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Why every Gen X should be a part of this grand event in Pune

Saturday, 21 June 2014 - 4:18pm IST | Place: Pune | Agency: dna
  • Palkhi-Dnyaneshwar-Tukaram-Pune-Pandharpur-Warkari-Wari dna Correspondent dna

Big droplets of water hit the windscreen as I started my journey from Koregoan Park. Everyone had left office early, it was one of those rare days that was declared a half day. It was the day when the ‘Palkhi’ proceeded to its holy destination through Pune.

I had planned out the route to my home in Shivajinagar in my head; the diversions I would take and how I would bypass the blocked roads, but little did I know that eventually I’d travel a path I had avoided for more than two decades. As the rain grew heavier, so did the traffic until at a point it came to a complete standstill; long queues of red tail lights lined up in front of me. No right, No left. I saw people getting out and that’s when I decided to pull over and park. I was going to walk my way home even if it took two hours to do so.

The rain had gentled down a little as I, in my corporate navy trousers and pin striped shirt complete with a poster blue tie, reached closer to the Fergusson College Road. I could hear the clanking of the Manjeera a few meters away, several of them chiming out their rhythmic collisions. I thought of ways to avoid the rural lot; perhaps I could wait for a lull in the procession and cross the road? Or perhaps I could run through it? I cringed at the very thought of it. For one, I hated crowds and for two, I really thought processions of the religious kinds were a waste of time.

Drenched, I watched from the Pavement; men and women swirling and swaying to the rhythm of several hundreds of manjeeras, dhols and tutaaris all tuned to a different beat, families handing out packed parcels of food to those who wanted a bite, a few others clad in saffron turbans passing bottles of water to the thirsty and several others who occasionally jumped in and out to catch a glimpse of the Palkhi. As I searched for the right moment to run across to the other side of the road, I wondered what was it that all these people see that I couldn’t. Why would someone walk for miles in this rain? That’s when something soft touched my forehead.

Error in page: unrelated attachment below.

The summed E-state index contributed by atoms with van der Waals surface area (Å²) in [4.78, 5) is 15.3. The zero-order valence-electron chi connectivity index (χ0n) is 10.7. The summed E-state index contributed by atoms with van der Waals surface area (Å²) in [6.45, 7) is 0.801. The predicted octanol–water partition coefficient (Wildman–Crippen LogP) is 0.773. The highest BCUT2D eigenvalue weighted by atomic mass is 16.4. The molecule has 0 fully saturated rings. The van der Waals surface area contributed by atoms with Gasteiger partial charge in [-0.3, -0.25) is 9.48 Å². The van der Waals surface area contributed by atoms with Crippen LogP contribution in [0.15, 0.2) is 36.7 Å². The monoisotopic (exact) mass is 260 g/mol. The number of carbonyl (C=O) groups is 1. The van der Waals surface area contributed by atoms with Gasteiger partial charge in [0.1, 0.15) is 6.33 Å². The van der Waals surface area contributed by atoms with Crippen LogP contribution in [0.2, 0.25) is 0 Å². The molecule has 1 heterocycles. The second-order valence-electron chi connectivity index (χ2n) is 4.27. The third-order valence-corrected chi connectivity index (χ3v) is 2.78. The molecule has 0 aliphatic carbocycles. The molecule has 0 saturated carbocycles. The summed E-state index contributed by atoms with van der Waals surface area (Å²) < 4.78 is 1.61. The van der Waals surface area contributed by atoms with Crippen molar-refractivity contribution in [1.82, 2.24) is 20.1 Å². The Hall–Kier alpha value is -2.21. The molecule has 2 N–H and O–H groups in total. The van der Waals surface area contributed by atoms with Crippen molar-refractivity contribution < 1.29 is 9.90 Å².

A man had appeared out of thin air. He spoke to me in Marathi. I did not hear him well over the music but could make out the rural accent. When I touched my forehead I realised he had smeared a tikaa onto it; a faint sandalwood one. The man flashed a wide white smile and disappeared into the perennial river of people. I wanted to wipe it off. I didn’t. I simply followed him into the crowds.

The rain had almost stopped now but I was surrounded by a different kind of rain; that of colour, chanting and the cacophony of several instruments playing at once. I wasn’t sure how I could push my way through to the other side. I had to get out of this madness. Just as I saw a little sliver of road clearing up, a woman stopped me and applied something black onto my forehead.

The little clearing I had seen had been swallowed by a group of men carrying what looked like a chariot. I could hear their song. ‘We walk this distance for you, oh lord’ it rang. I stared at the overly decorated chariot. The silver ‘padukas’inside were not unfamiliar to me and yet it looked alien. The reverence in the atmosphere made it new to me. I still could not fathom the zest with which people carried it but I could feel the energy that had kept them going. They made no difference between me and them. It was I who made that difference. It was I who viewed them as another people. At least till this moment.

My eyes closed for a while, I took in what I had thought was noise earlier and let it transform into music within me. I loosened my tie and decided to walk with the Palkhi for a while.

A short distance later, with my hands full of tiny white sugar balls I exited the procession and turned into the lane that wound to my house. I was drenched to my core, not with rain but with awe and respect for those who travel several hundred kilometers; For those who are more in touch with themselves and any urban bred slicker would ever be; with their spirit to never give up and unquestionable trust in their faith and with the regret that I had shied away from such revelry for so many years of being a Punekar.